Be warned! I was very hot when I wrote this in 2013. I can be intemperate at times, and plain spoken, as for example when I refused the recommendation of an endocrinologist given to me over the phone by his nurse. When she told me that the doctor suggested I “try” a statin, I told her “the doctor really should be ashamed of himself.” The next morning the doctor called me at 7:30 AM, saying I had hung up on his nurse.
That was not true; she hung up on me after I made that comment. Apparently, she hadn’t told him what I’d said, leaving it to me to tell him directly. It added fuel to the fire. He then calmly told me that the LDL value in my Lipid Panel was high and that both the ADA and the AHA guided that my LDL should be below 100mg/dl. I told him that I didn’t care what the ADA and the AHA guidelines said. I then went into a bit of a harangue about Ancel Keys, and suggested the doctor really should “go back to school.” That did it! He declared, “You need to find a new doctor.
I don’t apologize for what I said. I had high hopes that I would find an endo who was enlightened. I haven’t seen an endo in 25 years, seeing only an internist/cardiologist. I failed to find one this time, but it was entirely my fault.
Of course, I could have accepted the prescription he offered and then refused to fill it. Then the doctor could simply have written in my chart that I was “non-compliant,” like all the other “old people” (his PA told me) who “don’t care about their health.”
That’s what she said when I asked her why other patients didn’t follow her recommendation to eat Low Carb. She eats about 60 carbohydrate grams a day. I eat about 15, for glucose control. I am a long-term Type 2 diabetic.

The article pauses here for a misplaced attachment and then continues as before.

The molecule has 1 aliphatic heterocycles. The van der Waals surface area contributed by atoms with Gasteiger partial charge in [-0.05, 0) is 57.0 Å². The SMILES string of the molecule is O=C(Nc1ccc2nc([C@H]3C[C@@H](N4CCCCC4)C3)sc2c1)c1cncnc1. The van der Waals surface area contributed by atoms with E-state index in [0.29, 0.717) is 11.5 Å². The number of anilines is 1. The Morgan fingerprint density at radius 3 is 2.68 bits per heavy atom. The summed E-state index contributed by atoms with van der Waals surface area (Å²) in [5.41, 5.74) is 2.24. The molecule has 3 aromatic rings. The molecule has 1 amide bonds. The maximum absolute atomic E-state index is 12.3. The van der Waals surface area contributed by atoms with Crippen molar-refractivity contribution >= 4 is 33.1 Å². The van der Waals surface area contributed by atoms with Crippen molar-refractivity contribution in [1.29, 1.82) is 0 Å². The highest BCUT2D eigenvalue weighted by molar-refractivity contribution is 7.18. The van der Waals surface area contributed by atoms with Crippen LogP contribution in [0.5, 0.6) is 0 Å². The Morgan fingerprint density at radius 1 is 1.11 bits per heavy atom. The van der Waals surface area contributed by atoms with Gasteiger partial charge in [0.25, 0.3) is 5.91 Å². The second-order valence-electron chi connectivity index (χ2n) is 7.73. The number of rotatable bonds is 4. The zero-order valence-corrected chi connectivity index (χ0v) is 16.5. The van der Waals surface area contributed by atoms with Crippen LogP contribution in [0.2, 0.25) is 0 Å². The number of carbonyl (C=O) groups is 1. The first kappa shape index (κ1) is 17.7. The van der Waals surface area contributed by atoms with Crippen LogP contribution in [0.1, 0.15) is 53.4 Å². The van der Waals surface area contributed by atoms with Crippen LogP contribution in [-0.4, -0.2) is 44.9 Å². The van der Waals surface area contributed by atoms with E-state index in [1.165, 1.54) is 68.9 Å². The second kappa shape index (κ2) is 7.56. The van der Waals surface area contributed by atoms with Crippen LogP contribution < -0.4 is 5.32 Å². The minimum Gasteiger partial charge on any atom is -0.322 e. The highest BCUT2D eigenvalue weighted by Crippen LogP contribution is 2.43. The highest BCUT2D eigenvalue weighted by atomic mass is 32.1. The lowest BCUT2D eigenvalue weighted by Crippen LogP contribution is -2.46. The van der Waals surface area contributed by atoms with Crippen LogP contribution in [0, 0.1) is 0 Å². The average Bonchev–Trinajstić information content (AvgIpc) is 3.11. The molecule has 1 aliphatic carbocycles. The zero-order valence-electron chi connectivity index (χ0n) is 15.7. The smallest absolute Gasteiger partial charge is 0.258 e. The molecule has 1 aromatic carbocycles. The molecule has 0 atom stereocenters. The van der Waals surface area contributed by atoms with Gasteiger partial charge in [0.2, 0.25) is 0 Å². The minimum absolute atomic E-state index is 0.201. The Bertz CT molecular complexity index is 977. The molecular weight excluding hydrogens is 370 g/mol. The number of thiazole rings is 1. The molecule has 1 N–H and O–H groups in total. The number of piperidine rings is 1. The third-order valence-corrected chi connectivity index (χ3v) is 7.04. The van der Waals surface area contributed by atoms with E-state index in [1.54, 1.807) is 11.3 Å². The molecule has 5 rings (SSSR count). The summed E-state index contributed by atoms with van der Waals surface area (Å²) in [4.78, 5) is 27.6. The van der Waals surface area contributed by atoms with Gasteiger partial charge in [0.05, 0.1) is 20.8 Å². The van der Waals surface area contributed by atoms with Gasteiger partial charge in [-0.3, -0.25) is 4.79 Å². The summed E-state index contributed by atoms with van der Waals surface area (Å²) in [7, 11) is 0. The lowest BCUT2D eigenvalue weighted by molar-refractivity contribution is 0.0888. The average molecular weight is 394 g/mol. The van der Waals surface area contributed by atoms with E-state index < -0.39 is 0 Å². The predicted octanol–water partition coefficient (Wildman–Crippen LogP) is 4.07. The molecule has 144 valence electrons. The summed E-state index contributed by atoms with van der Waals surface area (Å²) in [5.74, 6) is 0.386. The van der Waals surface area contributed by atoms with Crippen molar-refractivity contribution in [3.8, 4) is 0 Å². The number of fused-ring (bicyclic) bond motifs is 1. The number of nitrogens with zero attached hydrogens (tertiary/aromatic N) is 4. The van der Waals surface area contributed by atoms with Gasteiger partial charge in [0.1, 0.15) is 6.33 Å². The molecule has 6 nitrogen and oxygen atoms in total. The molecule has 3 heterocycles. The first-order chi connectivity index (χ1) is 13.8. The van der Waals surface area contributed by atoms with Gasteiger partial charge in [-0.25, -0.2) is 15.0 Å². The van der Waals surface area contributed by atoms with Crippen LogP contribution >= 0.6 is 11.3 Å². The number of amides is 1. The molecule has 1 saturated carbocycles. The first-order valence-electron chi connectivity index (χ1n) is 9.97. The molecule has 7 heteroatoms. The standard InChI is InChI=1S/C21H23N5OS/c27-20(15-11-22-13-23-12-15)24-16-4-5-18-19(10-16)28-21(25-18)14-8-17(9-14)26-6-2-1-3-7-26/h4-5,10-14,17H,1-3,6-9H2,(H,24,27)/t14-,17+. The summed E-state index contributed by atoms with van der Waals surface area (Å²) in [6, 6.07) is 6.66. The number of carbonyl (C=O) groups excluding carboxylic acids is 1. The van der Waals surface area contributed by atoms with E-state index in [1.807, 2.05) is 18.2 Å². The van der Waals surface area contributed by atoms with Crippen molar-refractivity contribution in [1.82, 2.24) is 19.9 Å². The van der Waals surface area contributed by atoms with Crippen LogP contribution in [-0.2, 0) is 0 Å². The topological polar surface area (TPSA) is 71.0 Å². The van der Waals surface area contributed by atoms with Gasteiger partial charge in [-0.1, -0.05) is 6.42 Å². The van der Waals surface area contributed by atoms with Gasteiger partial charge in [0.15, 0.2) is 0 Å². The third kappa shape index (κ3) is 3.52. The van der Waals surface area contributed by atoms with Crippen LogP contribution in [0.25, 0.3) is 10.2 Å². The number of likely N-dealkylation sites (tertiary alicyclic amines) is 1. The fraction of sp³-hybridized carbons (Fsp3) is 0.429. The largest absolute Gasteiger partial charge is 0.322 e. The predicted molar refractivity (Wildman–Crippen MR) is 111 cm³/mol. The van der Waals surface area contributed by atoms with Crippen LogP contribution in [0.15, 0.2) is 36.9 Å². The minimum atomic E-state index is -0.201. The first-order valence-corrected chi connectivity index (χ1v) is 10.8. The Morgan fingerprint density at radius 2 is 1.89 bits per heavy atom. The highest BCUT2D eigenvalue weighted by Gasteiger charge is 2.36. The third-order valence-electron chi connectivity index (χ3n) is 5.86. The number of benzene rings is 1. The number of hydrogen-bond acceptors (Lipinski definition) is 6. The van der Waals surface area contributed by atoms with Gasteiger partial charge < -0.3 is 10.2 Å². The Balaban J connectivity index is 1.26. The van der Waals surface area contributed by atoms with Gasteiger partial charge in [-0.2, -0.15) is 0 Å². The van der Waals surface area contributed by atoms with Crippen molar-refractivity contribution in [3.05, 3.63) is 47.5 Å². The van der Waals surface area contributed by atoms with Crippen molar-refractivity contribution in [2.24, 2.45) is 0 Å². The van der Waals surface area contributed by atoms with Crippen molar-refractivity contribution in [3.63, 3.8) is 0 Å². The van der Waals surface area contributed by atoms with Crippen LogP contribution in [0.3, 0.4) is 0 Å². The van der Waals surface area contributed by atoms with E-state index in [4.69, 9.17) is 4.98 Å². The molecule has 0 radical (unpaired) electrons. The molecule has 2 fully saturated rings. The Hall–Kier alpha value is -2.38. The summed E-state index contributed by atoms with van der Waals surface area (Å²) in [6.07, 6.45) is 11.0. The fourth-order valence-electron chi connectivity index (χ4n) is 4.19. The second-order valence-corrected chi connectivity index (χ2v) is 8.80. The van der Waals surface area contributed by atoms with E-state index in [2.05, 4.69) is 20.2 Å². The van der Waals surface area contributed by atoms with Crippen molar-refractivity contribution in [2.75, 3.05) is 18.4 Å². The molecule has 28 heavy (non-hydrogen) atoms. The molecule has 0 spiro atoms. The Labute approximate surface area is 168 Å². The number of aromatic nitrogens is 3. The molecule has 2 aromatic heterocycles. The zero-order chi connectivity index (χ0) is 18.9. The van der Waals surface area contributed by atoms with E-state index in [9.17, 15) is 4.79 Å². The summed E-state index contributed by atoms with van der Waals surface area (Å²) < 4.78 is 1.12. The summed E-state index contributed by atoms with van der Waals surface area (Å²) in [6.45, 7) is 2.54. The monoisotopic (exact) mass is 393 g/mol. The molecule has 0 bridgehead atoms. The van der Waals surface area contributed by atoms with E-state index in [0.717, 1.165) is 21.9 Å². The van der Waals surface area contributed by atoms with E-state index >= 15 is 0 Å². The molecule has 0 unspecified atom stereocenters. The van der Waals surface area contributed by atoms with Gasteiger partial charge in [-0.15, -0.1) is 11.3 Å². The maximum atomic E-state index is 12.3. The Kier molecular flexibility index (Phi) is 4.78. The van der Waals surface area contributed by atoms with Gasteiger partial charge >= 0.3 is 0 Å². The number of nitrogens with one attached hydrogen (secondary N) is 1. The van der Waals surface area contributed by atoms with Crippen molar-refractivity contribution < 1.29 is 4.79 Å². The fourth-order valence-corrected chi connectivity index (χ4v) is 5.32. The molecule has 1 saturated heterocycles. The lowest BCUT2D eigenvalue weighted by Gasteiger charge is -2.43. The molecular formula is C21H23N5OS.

Anyway, in reaching my latest level of self-assurance (arrogance?) about optimal blood lipid levels, I had a fresh recollection of Chapter 41, “Blood Lipids,” in “Perfect Health Diet” (Scribner, 2012), a very good book by Paul and Shou-Ching Jaminet (both PHDs). It is only “background” material for most Type 2s, and they do get “into the weeds” a bit, but I like their approach to healing – finding the root causes rather than treating the symptoms.
Chapter 41 has the following sub-sections: “Optimal HDL Levels,” “How to Raise HDL Levels,” “The Immune Functions of LDL,” “Optimal Blood Lipid Levels,” and “Troubleshooting Blood Lipids.”
From page 366, here’s what the Jaminets have to say about the optimal blood lipid (cholesterol) levels: “The ideal serum lipid profile that produces the best health and minimizes mortality – looks like this:
· Total Cholesterol level between 200 and 260 milligrams per deciliter
· LDL Cholesterol level above 100 milligrams per deciliter
· HDL Cholesterol level above 60 milligrams per deciliter
· Triglyceride level around 50 to 60 milligrams per deciliter”
How did my lipid profile compare to the Jaminet’s ideal? Here’s the endo’s lab report for my serum lipid profile:
· Total Cholesterol level = 245
· LDL Cholesterol level = 176
· HDL Cholesterol level = 58
· Triglyceride level = 54
Okay, my LDL (176) was high – the highest it has ever been (since 1992, when lab reports first starting calculating LDLs). And my Total Cholesterol (245), was the highest ever, going back 40 years to 1974. I am comforted, however, by the knowledge that my TG/HDL ratio was 0.93, which is <1.0 and therefore “ideal.” Altogether, though, as the endo told me, my lipid profile did not fit the ADA and AHA guidelines. I wonder what the Jaminets would have said?And for the record, my latest (April 2019) lipid panel was: TC = 186; HDL = 80; TC/HDL ratio = 2.3; LDL = 92; non-HDL 106 and triglycerides (TG) = 56. TG/HDL ratio = 0.70. And that was BY DIET ALONE. I DO NOT TAKE STATINS.
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